Einstein’s Theory of the Universe
In this lecture entitled, “The Origin and Evolution of Universes,” Prof. John D. Barrow of the University of Cambridge explains how theories of the universe before Einstein changed after the introduction of Einstein’s Theory of Gravitation, which ushered in an era of cosmology as a science.
Einstein and Cosmology
Cosmology is defined as the science of the origin and development of the universe. It has evolved to become a branch of Astronomy that deals with the origin, structure, and space-time relationships of the universe. Many theories of Cosmology before Einstein were influenced by culture or religion, but Einstein developed it as an empirical science.
Cosmology Before Einstein's Theory of Gravitation
Before 1915, depictions of the cosmos leaned more toward the subject of art history than science, and descriptions of the universe were often imaginative in nature. This is because, while scientists could study the stars and local celestial motion, there were no known laws that described the universe as a whole.
Einstein's Theory of Gravitation: Cosmology Becomes a Science
However, in 1915, Einstein produced a new theory of gravitation that was able to generate descriptions of entire universes. Einstein’s theory of gravitation provided a set of mathematical equations that were consistent with the other known laws of physics at that time. It was Einstein’s theory of the universe and gravitation that linked the field of cosmology with those of physics, mathematics and astronomy, and placed cosmology firmly in the realm of science.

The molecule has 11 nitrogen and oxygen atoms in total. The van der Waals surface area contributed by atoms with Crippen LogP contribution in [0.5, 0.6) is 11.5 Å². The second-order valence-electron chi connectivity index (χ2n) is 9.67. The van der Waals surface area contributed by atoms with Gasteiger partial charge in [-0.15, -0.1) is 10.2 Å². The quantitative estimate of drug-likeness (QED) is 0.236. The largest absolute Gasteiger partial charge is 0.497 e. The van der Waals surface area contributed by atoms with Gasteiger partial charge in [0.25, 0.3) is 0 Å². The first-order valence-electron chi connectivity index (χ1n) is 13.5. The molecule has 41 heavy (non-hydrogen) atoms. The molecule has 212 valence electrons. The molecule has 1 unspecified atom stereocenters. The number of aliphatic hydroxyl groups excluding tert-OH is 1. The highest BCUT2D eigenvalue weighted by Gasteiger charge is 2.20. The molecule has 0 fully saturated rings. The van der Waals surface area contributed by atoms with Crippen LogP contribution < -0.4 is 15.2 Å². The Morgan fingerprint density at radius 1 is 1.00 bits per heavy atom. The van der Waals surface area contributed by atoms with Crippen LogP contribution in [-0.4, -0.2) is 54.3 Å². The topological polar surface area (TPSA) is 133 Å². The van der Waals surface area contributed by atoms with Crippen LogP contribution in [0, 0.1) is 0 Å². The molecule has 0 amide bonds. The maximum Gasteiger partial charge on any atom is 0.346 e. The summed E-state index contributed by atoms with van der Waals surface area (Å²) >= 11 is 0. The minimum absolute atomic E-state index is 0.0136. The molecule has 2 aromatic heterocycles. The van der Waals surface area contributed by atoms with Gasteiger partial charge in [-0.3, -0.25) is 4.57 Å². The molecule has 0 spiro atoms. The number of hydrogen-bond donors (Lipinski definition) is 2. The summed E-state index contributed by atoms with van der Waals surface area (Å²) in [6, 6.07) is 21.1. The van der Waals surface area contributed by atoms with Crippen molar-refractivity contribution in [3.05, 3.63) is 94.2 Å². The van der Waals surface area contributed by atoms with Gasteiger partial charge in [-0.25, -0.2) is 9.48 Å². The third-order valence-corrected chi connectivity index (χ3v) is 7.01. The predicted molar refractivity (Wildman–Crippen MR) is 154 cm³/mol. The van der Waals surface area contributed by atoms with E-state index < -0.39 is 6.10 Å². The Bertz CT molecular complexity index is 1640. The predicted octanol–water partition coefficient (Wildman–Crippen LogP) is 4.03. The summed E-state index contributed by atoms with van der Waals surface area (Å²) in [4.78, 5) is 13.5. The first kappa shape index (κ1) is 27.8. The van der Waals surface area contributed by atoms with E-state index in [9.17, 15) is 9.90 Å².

This lecture is from the 2017 Society of Catholic Scientists Conference.
View the lecture in its entirety.
Well cosmology underwent a phase transition a transformation about a hundred years ago when it ceased to become what you might call a branch of art history into becoming a science.
Why do I say that?
Well before 1915, if you wanted to imagine that the universe was a great pyramid, or a great mechanism or a great organism, or a turtle on the back of other turtles, you could.
And there was nobody to gainsay it. So you could imagine any type of universe that you liked.
You could do science with local celestial motions, you could study the stars, but as for the universe as a whole,
or even the whole visible universe, it could be anything you wanted.
But in 1915, Einstein produced a new theory of gravitation that was quite remarkable in many respects. And the most remarkable and striking is that it provided you with a set of differential equations—mathematical equations—that have an infinite number of solutions, but every solution of those equations describes an entire universe.
So for the first time you had a way of producing, creating, generating, descriptions of entire universes in ways that were self-consistent with the other laws of physics that you knew.
Now unfortunately, you can't solve Einstein's equations in general and list all those possibilities, but our universe has
some beautiful simplifying features that Einstein himself recognized straight away.
It's pretty much on the average the same everywhere we look.
It's the same in every direction and these type of symmetrical properties enable you to find the simplest possible solutions of Einstein's equations and they bear a remarkable resemblance to the world, the universe, that we see around us. So this is how cosmology turned into a science that was linked to physics, that was linked to astronomy, and also to ancient philosophical theological questions about the universe, that you could make precise and specific in new ways.